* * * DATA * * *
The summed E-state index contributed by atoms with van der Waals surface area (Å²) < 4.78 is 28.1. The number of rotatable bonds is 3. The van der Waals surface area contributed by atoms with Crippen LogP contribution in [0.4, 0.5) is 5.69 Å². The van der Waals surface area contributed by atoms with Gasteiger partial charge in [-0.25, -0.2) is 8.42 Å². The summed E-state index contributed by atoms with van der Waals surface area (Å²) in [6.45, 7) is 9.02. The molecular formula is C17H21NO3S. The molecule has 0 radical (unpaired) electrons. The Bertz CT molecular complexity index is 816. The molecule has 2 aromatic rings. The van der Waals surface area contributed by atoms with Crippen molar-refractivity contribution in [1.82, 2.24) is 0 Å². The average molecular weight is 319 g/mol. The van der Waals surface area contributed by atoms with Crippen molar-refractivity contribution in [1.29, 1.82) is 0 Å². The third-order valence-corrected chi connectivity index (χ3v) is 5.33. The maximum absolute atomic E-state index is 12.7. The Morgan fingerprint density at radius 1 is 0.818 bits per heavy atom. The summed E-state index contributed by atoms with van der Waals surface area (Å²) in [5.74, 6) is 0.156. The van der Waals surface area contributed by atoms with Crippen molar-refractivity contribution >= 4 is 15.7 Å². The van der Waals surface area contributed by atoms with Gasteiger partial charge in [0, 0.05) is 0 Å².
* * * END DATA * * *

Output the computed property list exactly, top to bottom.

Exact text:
The summed E-state index contributed by atoms with van der Waals surface area (Å²) < 4.78 is 28.1. The number of rotatable bonds is 3. The van der Waals surface area contributed by atoms with Crippen LogP contribution in [0.4, 0.5) is 5.69 Å². The van der Waals surface area contributed by atoms with Gasteiger partial charge in [-0.25, -0.2) is 8.42 Å². The summed E-state index contributed by atoms with van der Waals surface area (Å²) in [6.45, 7) is 9.02. The molecular formula is C17H21NO3S. The molecule has 0 radical (unpaired) electrons. The Bertz CT molecular complexity index is 816. The molecule has 2 aromatic rings. The van der Waals surface area contributed by atoms with Crippen molar-refractivity contribution in [1.82, 2.24) is 0 Å². The average molecular weight is 319 g/mol. The van der Waals surface area contributed by atoms with Crippen molar-refractivity contribution in [1.29, 1.82) is 0 Å². The third-order valence-corrected chi connectivity index (χ3v) is 5.33. The maximum absolute atomic E-state index is 12.7. The Morgan fingerprint density at radius 1 is 0.818 bits per heavy atom. The summed E-state index contributed by atoms with van der Waals surface area (Å²) in [5.74, 6) is 0.156. The van der Waals surface area contributed by atoms with Crippen molar-refractivity contribution >= 4 is 15.7 Å². The van der Waals surface area contributed by atoms with Gasteiger partial charge in [0, 0.05) is 0 Å².